A Co-founder Up Against Time, Fear, and Statistics
While immersing himself in a new work project, Brian Sullivan found himself at a crossroads – and realized he needed help.
“I’m in a position where I’ve co-founded a new business in the technology software service field, which is competitive – you have to move quickly and be willing to pivot. I didn’t anticipate just how rapidly things change, and how quickly the data iterative process has to occur. I had a need to get things done, and I was afraid that if I couldn’t move fast enough, I’d get swamped by my competition.”
As the chief science officer for Morphii.com, a software-as-a-service tech business, Sullivan runs studies to show people the benefits of new technology versus old technology, and demonstrate the validity of using his company’s new tool. His job required him to deal with a lot of data, which created a recurring situation where he needed to work with data based on consumer research that helped the company make changes to their platform.
As part of the tech industry, Sullivan knew time was of the essence – with things moving so fast, he didn’t have the time to read books or do online tutorials, which he describes as being “overly laborious.” He knew he needed support until he could develop the skill set to deal with the data himself.
“It was hubris. I’d lost sight of the fact that I didn’t know what I didn’t know. Once I had the opportunity to dive more deeply into the data I was working with, I was confronted with naïveté – and the degradation of knowledge that I had years ago, but hadn’t exercised.”
Sullivan had learned statistics manipulation of data 25 years ago, while studying to become a psychologist in grad school. Not only had it had been some time since he’d used those skills, he also knew there were more recent advancements that could help him meet his research goals. Rather than throw in the towel or outsource, Sullivan came to Wyzant for support.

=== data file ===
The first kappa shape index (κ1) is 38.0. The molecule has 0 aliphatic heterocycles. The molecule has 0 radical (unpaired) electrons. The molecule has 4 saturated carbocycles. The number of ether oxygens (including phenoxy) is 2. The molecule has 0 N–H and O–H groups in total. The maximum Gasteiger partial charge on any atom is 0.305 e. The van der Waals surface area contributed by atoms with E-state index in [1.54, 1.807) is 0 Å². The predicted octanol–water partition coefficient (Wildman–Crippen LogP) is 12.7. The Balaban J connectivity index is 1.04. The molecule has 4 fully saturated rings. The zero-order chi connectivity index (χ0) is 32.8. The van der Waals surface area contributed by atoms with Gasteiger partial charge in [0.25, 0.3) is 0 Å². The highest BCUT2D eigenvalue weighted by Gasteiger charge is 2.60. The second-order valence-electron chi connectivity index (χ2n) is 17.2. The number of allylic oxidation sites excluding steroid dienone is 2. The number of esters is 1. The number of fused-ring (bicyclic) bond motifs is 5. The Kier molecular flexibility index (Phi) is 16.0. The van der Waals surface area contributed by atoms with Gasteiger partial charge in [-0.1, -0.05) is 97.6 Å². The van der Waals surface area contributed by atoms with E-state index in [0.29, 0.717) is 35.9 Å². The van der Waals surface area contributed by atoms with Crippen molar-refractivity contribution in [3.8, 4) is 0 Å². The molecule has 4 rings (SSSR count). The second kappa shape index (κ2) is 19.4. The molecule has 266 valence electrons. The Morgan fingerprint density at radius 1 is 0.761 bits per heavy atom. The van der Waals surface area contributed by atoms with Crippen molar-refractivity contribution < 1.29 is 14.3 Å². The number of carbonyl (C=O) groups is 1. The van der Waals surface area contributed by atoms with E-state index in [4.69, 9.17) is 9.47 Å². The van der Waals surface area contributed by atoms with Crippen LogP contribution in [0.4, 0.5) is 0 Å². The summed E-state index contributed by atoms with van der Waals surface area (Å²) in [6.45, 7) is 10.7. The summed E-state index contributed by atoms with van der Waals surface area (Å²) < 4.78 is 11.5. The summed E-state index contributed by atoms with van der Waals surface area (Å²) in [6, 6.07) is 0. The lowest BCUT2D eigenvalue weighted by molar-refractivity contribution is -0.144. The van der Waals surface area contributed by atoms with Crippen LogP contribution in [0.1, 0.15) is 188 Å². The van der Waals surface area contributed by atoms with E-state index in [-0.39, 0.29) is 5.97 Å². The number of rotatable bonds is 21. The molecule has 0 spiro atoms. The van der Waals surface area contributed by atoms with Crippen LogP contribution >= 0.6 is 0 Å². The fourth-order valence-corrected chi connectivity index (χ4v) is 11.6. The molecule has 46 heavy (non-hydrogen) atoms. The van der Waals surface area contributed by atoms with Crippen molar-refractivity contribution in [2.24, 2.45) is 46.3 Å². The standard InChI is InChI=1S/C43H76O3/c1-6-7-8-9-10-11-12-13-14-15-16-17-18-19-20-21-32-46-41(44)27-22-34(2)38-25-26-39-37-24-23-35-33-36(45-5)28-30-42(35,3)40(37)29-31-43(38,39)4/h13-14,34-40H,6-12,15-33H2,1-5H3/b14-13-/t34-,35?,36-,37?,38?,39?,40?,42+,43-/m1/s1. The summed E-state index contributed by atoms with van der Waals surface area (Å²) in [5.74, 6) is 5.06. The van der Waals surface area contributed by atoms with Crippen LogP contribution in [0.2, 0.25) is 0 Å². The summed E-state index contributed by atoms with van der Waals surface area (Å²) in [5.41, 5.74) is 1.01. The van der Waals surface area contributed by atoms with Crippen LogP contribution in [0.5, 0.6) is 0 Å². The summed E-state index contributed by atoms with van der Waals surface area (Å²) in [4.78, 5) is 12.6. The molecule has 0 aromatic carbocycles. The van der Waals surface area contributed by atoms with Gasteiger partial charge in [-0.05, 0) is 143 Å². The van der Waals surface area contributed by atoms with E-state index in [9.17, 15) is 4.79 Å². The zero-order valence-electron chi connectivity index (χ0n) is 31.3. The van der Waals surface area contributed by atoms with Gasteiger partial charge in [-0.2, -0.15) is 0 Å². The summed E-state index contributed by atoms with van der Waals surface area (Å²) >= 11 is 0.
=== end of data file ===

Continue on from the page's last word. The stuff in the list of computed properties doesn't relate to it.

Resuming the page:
He admits he didn’t know where to start. Sullivan knew needed help with SPSS and Microsoft Excel, so he typed those terms into a Google search and found Wyzant. After researching some options, Sullivan connected with his tutor, Joanna. He found her to be pleasant and kind – and more importantly, available and accessible. After they met, he knew: as long as she was available and willing, he’d keep working with her.
But it wasn’t just Joanna’s demeanor that put Sullivan at ease – it was her credentials. “I was pleasantly surprised to find someone so qualified,” he shares. “I didn’t realize someone out there at a doctoral level would charge reasonable rates for help. And she was genuinely interested in the things my business was trying to achieve, which was the icing on the cake.
Sullivan appreciated Joanna’s ability to work quickly to show him what could be done, then going back to show him how it was done, allowing him to focus on his learning goals. As a result, he’s experiencing great professional strides from his tutoring experiences with Joanna.
“I’ve begun to have those moments where I’m no longer struggling to remember what to do,” he says. “Last week I had some new data to work with, and thought, ‘No, I have to put that off until I can meet with my tutor.’ But then I realized – she’d shown me how to do what I needed to do. I could use the knowledge I had so far and take a step. And now that I don’t need her for that level of learning, she and I can move on to the next higher level. That’s exciting.”
Sullivan is still immersed in tutoring, which he started in March of 2017. Currently, he’s learning how to manipulate data tables with contemporary tools. His skill set is still expanding thanks to Joanna’s support. And while Sullivan in part credits his work with her for his learning advancements, he also admits he wouldn’t have gotten this far without admitting he needed help.
“We can’t learn unless we admit what we don’t know,” he says. “So if people are afraid to get started with a Wyzant tutor, I would encourage them to select one and say, ‘I’m intimidated – this is scary to me.’ Odds are good that you’ll find someone who says, “I get that – that’s okay. Tell me what you want to accomplish, and I’ll tell you how to get there.’
“Joanna was really good about handling this,” he continues. “My relationship with her has made all the difference in my willingness to set up a lesson, and admit that I don’t know what she knows, but she can get me there.”